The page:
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The Secret of the Yoga Sutra: A Q&A with Pandit Rajmani Tigunait

After 35 years of teaching in the West, Sanskrit scholar and spiritual teacher Pandit Rajmani Tigunait has published his long-awaited commentary on the Yoga Sutra—the seminal text on yoga practice and philosophy. His new book, The Secret of the Yoga Sutra, is the first practitioner-oriented commentary that is fully grounded in the living tradition of the Himalayan masters. Tigunait, who is lecturing at The Neighborhood Unitarian Universalist Church in Pasadena on September 18, 2014 from 7:00-9:00 P.M. as part of his 71- city lecture & book tour, recently welcomed our inquiry into the deeper dimensions of yoga and how to apply its ancient wisdom to your modern life.

Q: So what exactly is the Yoga Sutra?

PRT: The Yoga Sutra is a book of yoga philosophy. It is a book of practice. And it is a book of self-realization. It was written 2,200 years ago, when a great master named Patanjali gathered the best aspects of yoga and delineated, in a step-by-step fashion, exactly what yoga is and how to practice it.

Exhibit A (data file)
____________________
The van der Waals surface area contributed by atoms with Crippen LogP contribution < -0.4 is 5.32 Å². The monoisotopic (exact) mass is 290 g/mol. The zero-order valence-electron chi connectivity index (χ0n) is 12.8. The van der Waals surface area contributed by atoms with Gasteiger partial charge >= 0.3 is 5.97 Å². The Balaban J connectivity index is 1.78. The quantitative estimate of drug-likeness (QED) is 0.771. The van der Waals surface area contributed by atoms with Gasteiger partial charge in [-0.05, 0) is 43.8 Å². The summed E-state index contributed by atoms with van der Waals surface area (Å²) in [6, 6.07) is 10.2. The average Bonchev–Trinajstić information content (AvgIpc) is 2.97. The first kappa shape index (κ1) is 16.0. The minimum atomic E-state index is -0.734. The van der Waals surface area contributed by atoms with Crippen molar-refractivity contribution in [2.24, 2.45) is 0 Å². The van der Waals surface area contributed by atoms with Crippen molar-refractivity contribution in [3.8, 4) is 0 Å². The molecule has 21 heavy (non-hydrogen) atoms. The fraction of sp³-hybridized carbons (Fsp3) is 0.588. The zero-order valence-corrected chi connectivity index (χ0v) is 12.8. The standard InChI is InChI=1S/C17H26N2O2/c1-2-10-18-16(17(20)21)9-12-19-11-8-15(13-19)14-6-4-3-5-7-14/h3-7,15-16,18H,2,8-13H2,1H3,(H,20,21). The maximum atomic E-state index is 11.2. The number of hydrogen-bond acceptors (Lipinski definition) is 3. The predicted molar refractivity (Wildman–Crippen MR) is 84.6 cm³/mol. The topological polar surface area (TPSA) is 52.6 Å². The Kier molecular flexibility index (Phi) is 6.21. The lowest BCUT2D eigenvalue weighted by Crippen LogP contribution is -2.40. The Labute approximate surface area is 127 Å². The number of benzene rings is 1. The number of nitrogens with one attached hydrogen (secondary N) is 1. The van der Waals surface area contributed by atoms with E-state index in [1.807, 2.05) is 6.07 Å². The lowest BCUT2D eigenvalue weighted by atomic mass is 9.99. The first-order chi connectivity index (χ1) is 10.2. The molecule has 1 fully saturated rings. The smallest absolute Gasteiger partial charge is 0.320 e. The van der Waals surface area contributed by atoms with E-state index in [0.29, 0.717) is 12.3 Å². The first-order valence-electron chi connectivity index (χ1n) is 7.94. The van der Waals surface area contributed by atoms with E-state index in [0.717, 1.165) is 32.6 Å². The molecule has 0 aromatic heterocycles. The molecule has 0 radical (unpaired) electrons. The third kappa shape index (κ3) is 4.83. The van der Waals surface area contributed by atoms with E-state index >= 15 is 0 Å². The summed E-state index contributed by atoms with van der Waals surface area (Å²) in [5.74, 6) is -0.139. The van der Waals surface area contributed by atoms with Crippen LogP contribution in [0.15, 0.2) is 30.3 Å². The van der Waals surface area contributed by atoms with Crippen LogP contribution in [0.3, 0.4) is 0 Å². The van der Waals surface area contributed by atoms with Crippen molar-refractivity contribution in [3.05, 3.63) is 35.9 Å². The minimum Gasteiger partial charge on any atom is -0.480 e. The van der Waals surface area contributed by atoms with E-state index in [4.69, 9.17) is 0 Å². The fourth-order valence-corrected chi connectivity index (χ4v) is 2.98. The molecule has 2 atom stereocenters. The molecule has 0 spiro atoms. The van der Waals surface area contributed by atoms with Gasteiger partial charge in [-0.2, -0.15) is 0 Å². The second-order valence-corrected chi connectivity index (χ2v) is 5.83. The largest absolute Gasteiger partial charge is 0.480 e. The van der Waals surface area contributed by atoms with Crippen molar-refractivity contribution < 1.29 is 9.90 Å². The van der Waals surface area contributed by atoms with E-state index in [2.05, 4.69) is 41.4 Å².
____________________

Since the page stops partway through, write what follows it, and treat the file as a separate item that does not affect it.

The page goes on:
Q: What can modern students learn from the Yoga Sutra?

PRT: When you practice the kind of yoga described in Patanjali’s Yoga Sutra, you will experience what it’s like to be healthy, happy, peaceful, confident, and energetic. The literal meaning of “yoga” is “union,” “integration,” “reconnection.” But in the context of practice, yoga is a way of gaining access to your own inner luminosity and becoming established in your essential self.

By studying the Yoga Sutra, you will learn how to cultivate a clear, calm, and tranquil mind; how to expand the immense power of your mind; and how to begin unveiling, layer after layer, the mysteries of the universe within you and outside you.

Q: Why are its teachings so crucial today?

PRT: Because the human mind is scattered. We have become negligent about our distractions, inertia, confusion, doubt, fear, and anger. But humans have been riding a roller coaster of ups and downs for thousands of years. The yoga tradition, which started at least 5,000 years ago and has continued without interruption, has recorded all of the problems that humans face, and the methods and techniques to overcome those problems.